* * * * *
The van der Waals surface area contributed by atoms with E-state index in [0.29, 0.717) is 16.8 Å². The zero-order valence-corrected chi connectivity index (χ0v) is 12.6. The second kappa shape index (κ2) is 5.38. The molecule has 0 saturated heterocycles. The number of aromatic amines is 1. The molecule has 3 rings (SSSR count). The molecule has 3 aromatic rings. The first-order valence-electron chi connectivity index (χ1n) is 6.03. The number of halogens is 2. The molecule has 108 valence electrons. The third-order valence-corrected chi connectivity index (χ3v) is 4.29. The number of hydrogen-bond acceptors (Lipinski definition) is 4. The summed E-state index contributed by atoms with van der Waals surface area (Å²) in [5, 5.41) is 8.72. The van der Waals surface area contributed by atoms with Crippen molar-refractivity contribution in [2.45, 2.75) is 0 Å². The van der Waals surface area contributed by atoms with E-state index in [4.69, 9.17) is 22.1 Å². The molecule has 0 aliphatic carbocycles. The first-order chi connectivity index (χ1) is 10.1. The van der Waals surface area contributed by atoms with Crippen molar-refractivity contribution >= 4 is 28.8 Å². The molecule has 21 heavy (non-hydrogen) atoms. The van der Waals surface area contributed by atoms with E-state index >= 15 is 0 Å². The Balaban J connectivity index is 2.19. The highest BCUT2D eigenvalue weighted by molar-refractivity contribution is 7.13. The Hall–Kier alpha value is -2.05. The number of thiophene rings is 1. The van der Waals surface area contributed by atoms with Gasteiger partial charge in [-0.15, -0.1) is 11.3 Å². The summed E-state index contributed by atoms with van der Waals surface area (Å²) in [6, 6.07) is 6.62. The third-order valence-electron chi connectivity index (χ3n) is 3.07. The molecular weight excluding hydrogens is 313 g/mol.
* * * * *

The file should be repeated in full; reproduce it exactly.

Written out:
The van der Waals surface area contributed by atoms with E-state index in [0.29, 0.717) is 16.8 Å². The zero-order valence-corrected chi connectivity index (χ0v) is 12.6. The second kappa shape index (κ2) is 5.38. The molecule has 0 saturated heterocycles. The number of aromatic amines is 1. The molecule has 3 rings (SSSR count). The molecule has 3 aromatic rings. The first-order valence-electron chi connectivity index (χ1n) is 6.03. The number of halogens is 2. The molecule has 108 valence electrons. The third-order valence-corrected chi connectivity index (χ3v) is 4.29. The number of hydrogen-bond acceptors (Lipinski definition) is 4. The summed E-state index contributed by atoms with van der Waals surface area (Å²) in [5, 5.41) is 8.72. The van der Waals surface area contributed by atoms with Crippen molar-refractivity contribution in [2.45, 2.75) is 0 Å². The van der Waals surface area contributed by atoms with E-state index in [4.69, 9.17) is 22.1 Å². The molecule has 0 aliphatic carbocycles. The first-order chi connectivity index (χ1) is 10.1. The van der Waals surface area contributed by atoms with Crippen molar-refractivity contribution >= 4 is 28.8 Å². The molecule has 21 heavy (non-hydrogen) atoms. The van der Waals surface area contributed by atoms with E-state index >= 15 is 0 Å². The Balaban J connectivity index is 2.19. The highest BCUT2D eigenvalue weighted by molar-refractivity contribution is 7.13. The Hall–Kier alpha value is -2.05. The number of thiophene rings is 1. The van der Waals surface area contributed by atoms with Gasteiger partial charge in [-0.15, -0.1) is 11.3 Å². The summed E-state index contributed by atoms with van der Waals surface area (Å²) in [6, 6.07) is 6.62. The third-order valence-electron chi connectivity index (χ3n) is 3.07. The molecular weight excluding hydrogens is 313 g/mol.